Saturday, 21 March 2015

Ffos Las homes and another Section 106 agreement 'revisited'

The Ffos Las racecourse in Trimsaran has been one of the jewels in Meryl's crown and, over the past few years planning permission has been granted by the council for a whopping 528 homes on the largely greenbelt area surrounding the racecourse.

The 528 home development was roughly split into two halves. Permission for the first was granted in 2009 and the second wave of 280 homes was granted in 2012. One of the reasons put forward by Ffos Las Ltd was that permission for these 280 homes was essential for the future viability of the racecourse.

The council duly obliged and Ffos Las Ltd were given three years, as is usual, to submit full plans and five years to start the construction.

There was also a Section 106 planning obligation that 15% of the homes were to be affordable and £100,000 to be used for community facilites, eg play areas, within this large development.

Over the years Carmarthenshire Council has been fairly casual over the requirements for affordable dwellings from developers. At the Stradey site there was no requirement at all for the 300-odd home development. An arrangement described as 'unusual' by the head of planning himself.

Ffos Las Ltd applied late last year to extend the time limit to begin this second phase of 280 homes. Not particularly a problem perhaps.

However, buried within the application was a request for the authority to reconsider the S106 agreement, whether this pertains to the affordable housing or the community contribution, or both, is unknown. No details are provided but Ffos Las submitted a 'Viability appraisal prepared by Savills which demonstrates that the proposed development is not viable with the current planning obligations'

Anyone, of course, can comment on a planning application but given it's title; 'Extend time period within which reserved matters applications may be submitted' this one appears to relate entirely to the extension of time, one has to dig a little further to find the reference to the S106 agreement.

Also, sufficient documentation must be made available for interested parties to make an informed comment. A Freedom of Information request for the 'Viability Appraisal' was refused under commercial confidentiality.

With Carmarthenshire Council ranking second from bottom in the provision of affordable housing according to figures released last month, any variation on a S106 obligation, in a development of this size is of great significance.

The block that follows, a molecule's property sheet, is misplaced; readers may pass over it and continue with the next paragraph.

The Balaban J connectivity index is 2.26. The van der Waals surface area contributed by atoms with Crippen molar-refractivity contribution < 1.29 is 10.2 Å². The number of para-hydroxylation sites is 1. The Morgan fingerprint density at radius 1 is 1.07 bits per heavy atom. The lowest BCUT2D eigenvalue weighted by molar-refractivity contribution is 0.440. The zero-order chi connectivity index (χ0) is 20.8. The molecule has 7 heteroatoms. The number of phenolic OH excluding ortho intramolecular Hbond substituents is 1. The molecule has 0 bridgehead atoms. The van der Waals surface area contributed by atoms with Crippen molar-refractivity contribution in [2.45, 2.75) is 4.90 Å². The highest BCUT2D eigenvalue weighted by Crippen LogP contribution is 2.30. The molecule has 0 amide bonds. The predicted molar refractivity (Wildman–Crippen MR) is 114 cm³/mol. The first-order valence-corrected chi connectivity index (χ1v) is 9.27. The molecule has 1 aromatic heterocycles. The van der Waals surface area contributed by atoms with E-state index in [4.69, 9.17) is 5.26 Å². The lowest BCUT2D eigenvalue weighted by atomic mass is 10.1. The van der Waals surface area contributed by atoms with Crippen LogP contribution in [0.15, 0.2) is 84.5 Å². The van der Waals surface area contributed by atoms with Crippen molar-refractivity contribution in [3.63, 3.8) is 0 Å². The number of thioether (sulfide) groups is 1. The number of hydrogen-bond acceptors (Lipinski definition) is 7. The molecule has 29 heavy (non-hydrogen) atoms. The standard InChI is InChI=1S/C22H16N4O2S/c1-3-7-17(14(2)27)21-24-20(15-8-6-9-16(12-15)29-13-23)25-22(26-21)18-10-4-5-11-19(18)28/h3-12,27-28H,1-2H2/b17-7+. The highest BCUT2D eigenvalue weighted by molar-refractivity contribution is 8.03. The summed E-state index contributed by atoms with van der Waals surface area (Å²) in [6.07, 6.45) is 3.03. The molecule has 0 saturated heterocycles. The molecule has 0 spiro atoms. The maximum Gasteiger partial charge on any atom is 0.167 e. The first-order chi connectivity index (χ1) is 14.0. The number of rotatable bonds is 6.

The application has yet to be decided but it would appear that this should be a contender for a decision by the planning committee rather than through delegated power, so at least, if nothing else, the proposed S106 'variations' can be checked out. 


Anonymous said...

When I was a young[ish], innocent county councillor years ago I visited Ffos Las on a formal site visit where the owner pleaded poverty and that he needed to build houses or the race course would fail. It struck me then that the areas reserved for housing had not been made good after the opencast as agreed, with little topsoil in evidence, unlike the lush racecourse appearance. It struck me then that building closely packed homes would not only provide income but save him a fortune in imported topsoil. These desolate, isolated sites without shops and community facilities seem more and more popular with builders. I was told Ffos Las was bought very cheaply as the buyer promised to restore the whole site area both environmentally and with rights of way, a pretty espensive project. I wonder who polices these agreements or are they also like 106 agreements, negotiable after the fact? As to the new homes'sewage disposal, I have my doubts about that too.

Redhead said...

There are companies that, for a hefty fee, specialise in getting a developer's S106 obligations struck out. The companies are very successful.

Cneifiwr said...

Tim Minogue, Private Eye's "Rotten Boroughs" editor, has seen more council scandals than most of us have had hot dinners. He summed things up rather neatly recently on Twitter:

"This is supposed to be a democracy. My job leads me to conclude our society is run by and for property developers. Is there a name for that?"

Evan Owen - Snowdonia said...

It is reasonable for developers to make a profit, 6% on affordable dwellings and 20% on the rest, that is what PINS has agreed at appeal. After decades of neglecting social housing because councils saw S106 as their panacea we need to have a rethink. When I bought my first house in 1976 there weren't any occupancy restrictions, now they are everywhere and they are causing misery.

Evan Owen - Snowdonia said...

I forgot to mention that Carmarthen are probably spending less on dealing with S106 problems than the likes of Gwynedd or Powys.

Anonymous said...

As a resident in the area, where are our facilities, Meryl and her promise, that we would benefit. Can anyone tell me who has benefited. As all the local facilities have closed. The shop in carway, closed, the social club in carway closed, the post office in carway closed - so tell how do these new homes benefit the community another strain on the village, Has the school benefited no - no more children than there were before -